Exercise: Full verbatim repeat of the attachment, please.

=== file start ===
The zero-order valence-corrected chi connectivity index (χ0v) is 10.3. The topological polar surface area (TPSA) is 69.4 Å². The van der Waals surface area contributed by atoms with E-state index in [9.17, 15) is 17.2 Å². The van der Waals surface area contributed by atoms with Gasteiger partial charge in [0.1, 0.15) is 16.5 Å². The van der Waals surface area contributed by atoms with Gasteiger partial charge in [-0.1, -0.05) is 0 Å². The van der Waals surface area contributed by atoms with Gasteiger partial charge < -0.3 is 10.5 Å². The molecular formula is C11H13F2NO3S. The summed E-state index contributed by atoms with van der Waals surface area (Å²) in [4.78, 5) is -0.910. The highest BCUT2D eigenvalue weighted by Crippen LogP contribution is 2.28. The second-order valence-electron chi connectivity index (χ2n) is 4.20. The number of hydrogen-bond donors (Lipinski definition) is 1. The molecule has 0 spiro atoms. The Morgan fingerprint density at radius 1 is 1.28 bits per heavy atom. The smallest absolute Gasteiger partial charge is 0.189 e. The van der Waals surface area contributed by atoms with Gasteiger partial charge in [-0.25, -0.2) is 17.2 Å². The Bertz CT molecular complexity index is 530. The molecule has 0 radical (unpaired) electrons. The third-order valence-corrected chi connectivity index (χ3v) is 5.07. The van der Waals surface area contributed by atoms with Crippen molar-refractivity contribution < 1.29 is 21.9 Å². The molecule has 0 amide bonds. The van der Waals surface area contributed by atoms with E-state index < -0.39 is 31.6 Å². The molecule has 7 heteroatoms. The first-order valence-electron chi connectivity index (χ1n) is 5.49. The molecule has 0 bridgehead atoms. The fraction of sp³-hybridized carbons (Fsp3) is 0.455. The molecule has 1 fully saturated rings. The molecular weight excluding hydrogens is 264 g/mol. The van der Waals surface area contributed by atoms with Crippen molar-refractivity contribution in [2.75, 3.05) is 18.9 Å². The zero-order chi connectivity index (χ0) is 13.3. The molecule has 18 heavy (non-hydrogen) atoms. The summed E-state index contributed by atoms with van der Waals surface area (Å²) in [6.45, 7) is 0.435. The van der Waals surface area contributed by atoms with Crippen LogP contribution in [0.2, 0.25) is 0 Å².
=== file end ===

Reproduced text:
The zero-order valence-corrected chi connectivity index (χ0v) is 10.3. The topological polar surface area (TPSA) is 69.4 Å². The van der Waals surface area contributed by atoms with E-state index in [9.17, 15) is 17.2 Å². The van der Waals surface area contributed by atoms with Gasteiger partial charge in [0.1, 0.15) is 16.5 Å². The van der Waals surface area contributed by atoms with Gasteiger partial charge in [-0.1, -0.05) is 0 Å². The van der Waals surface area contributed by atoms with Gasteiger partial charge < -0.3 is 10.5 Å². The molecular formula is C11H13F2NO3S. The summed E-state index contributed by atoms with van der Waals surface area (Å²) in [4.78, 5) is -0.910. The highest BCUT2D eigenvalue weighted by Crippen LogP contribution is 2.28. The second-order valence-electron chi connectivity index (χ2n) is 4.20. The number of hydrogen-bond donors (Lipinski definition) is 1. The molecule has 0 spiro atoms. The Morgan fingerprint density at radius 1 is 1.28 bits per heavy atom. The smallest absolute Gasteiger partial charge is 0.189 e. The van der Waals surface area contributed by atoms with Gasteiger partial charge in [-0.25, -0.2) is 17.2 Å². The Bertz CT molecular complexity index is 530. The molecule has 0 radical (unpaired) electrons. The third-order valence-corrected chi connectivity index (χ3v) is 5.07. The van der Waals surface area contributed by atoms with Crippen molar-refractivity contribution < 1.29 is 21.9 Å². The molecule has 0 amide bonds. The van der Waals surface area contributed by atoms with E-state index < -0.39 is 31.6 Å². The molecule has 7 heteroatoms. The first-order valence-electron chi connectivity index (χ1n) is 5.49. The molecule has 0 bridgehead atoms. The fraction of sp³-hybridized carbons (Fsp3) is 0.455. The molecule has 1 fully saturated rings. The molecular weight excluding hydrogens is 264 g/mol. The van der Waals surface area contributed by atoms with Crippen molar-refractivity contribution in [2.75, 3.05) is 18.9 Å². The zero-order chi connectivity index (χ0) is 13.3. The molecule has 18 heavy (non-hydrogen) atoms. The summed E-state index contributed by atoms with van der Waals surface area (Å²) in [6.45, 7) is 0.435. The van der Waals surface area contributed by atoms with Crippen LogP contribution in [0.2, 0.25) is 0 Å².